In recognition of his outstanding professional achievement and service, Electrical and Computer Engineering (ECE) alumnus Dim-Lee Kwong was awarded the Rice ECE Outstanding Engineering Alumni Award, given annually since 1974.
“I am honored,” Kwong said, “to receive this award. I feel more honored that I can still be part of this great institution.”
In 1980 Kwong began his research in laser-semiconductor interactions as a doctoral student in electrical engineering (EE) at Rice. This was the start of a 40-year research career in semiconductor technology and its applications. His research would earn him the 2012 Singapore President’s Science and Technology Medal, the highest award given by the republic.
Kwong was awarded his Ph.D. in EE from Rice in 1982 after earning his M.S. in nuclear engineering and B.S in physics from National Tsing Hwa University in Taiwan in 1979 and 1977, respectively.
He chose Rice, Kwong said, to gain a solid understanding of electrical engineering and build on his knowledge of physical science, mathematics, computing and technology.
Being a foreign student and coming to the U.S. for the first time in 1979, I wanted to go to a place that was small but prestigious and gave me the tools to succeed for the rest of my life. Coming here was not a hard decision at all. In fact, it was one of the best decisions I made. Rice was the perfect place for me and met all my expectations and goals, Kwong said.
After graduating from Rice, Kwong was hired as an assistant professor of ECE at the University of Notre Dame, then as the Earl N. and Margaret Bransfield Endowed Professor of ECE at the University of Texas in Austin, before becoming the Temasek Professor at the National University of Singapore.
In 2005 Kwong joined the Agency for Science, Technology and Research (A*STAR) in Singapore as executive director of the Institute of Microelectronics, where he recently became the chief scientific officer. Founded in 1991, IME is a research institute under A*STAR that focusing on innovations in silicon photonics, sensors and actuators, wide-bandgap semiconductors and advanced packaging.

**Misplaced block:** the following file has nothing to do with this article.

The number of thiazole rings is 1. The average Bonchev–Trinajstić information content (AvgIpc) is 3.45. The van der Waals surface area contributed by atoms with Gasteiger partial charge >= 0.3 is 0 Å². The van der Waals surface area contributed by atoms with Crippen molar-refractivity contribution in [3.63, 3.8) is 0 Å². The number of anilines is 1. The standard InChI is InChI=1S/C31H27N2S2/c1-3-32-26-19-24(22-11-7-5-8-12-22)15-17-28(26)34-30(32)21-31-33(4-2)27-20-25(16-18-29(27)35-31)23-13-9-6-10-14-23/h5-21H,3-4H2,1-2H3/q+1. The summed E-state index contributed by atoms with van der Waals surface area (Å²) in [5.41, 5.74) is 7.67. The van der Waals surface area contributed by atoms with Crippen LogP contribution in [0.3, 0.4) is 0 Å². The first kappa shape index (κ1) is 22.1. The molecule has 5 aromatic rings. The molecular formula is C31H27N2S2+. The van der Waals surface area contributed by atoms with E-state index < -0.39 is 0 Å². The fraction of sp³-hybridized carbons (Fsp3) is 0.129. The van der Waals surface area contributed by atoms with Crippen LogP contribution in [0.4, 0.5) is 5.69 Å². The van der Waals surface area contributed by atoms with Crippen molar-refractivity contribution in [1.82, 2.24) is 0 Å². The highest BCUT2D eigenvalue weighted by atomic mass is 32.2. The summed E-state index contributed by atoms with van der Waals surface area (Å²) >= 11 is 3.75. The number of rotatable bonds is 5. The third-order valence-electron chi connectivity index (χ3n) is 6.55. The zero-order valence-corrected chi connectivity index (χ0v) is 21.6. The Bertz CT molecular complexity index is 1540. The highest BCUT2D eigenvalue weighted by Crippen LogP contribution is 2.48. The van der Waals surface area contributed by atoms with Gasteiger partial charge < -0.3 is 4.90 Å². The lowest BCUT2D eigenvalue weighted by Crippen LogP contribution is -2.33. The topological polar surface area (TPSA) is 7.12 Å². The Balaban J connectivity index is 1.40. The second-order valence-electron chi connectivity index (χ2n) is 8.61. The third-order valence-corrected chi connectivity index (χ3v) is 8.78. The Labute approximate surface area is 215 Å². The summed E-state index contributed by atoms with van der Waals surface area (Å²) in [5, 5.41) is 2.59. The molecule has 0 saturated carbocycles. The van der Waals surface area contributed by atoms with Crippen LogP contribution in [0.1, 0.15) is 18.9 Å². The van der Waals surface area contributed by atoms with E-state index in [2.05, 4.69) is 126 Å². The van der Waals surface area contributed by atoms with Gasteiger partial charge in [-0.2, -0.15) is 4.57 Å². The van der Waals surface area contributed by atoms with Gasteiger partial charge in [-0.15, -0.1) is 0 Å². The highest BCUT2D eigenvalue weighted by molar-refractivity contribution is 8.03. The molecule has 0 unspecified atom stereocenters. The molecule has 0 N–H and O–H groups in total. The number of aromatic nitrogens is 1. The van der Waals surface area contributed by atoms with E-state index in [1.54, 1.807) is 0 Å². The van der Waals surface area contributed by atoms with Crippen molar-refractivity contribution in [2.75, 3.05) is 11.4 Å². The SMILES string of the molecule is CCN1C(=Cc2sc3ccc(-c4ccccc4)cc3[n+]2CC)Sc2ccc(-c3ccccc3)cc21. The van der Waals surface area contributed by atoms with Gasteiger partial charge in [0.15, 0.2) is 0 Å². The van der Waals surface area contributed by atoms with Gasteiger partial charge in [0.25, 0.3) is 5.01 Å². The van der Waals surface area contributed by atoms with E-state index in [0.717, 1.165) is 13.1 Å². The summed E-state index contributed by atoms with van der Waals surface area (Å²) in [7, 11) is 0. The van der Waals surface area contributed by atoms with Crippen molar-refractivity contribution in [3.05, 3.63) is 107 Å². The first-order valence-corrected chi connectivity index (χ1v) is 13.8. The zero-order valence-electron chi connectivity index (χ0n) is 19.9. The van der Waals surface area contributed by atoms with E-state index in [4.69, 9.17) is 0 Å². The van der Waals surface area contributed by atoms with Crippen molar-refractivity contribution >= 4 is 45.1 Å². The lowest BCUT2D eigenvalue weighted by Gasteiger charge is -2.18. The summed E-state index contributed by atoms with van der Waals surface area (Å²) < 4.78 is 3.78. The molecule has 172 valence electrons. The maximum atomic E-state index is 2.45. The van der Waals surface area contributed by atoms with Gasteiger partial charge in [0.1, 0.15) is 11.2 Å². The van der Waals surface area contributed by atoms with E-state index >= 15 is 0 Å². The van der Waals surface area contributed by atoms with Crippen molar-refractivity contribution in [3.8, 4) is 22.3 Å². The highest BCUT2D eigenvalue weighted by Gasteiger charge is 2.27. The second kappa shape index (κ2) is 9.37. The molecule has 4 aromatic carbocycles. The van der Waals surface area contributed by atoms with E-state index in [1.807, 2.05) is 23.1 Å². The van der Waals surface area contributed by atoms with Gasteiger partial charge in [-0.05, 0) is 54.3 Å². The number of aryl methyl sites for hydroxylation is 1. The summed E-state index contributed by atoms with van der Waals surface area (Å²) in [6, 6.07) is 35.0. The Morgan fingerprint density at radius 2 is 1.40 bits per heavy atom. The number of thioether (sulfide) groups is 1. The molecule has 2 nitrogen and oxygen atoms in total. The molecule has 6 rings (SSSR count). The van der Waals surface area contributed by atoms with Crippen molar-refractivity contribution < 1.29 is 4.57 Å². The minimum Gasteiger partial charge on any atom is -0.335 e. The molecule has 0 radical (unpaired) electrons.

Kwong helped build R&D partnerships between IME and the semiconductor industry. Recently, Kwong helped IME-STMicroelectronics establish R&D collaboration in the field of silicon carbide (SiC) for power-electronics applications in the automotive and industrial markets.
In 2020, he led IME-STMicroelectronics as it established the world’s first “Lab-in-Fab,” an 8-inch (200 mm) ST manufacturing facility in Singapore. The initiative hopes to transform the piezoelectric (Piezo) microelectromechanical system (MEMS) market. The facility houses the A*STAR research institute and the Japanese manufacturing-tool vendor ULVAC. The collaborating companies benefit by having the lab and the fabrication in one location. Together, they combine R&D and high-volume manufacturing capabilities to accelerate the transition from concept to production, and advance the adoption of Piezo MEMS in new applications like AR/VR, medical, and 3D printing.
In 2017, Kwong helped found Advanced Micro Foundry (AMF), an off shoot of IME. It became the world's first commercial micro foundry that can do high-mix, high-value, low-volume manufacturing in silicon photonics. AMF has a value of about $300 million (U.S.) and created more than 150 jobs.
Kwong established the Silicon Photonics program in 2007, which led IME to develop a technology platform based on eight-inch complementary metal oxide semiconductor technology. The program attracted almost all the key multinational corporations in data center and optical communications as customers, supporting almost 70 percent of the integrated photonics industry.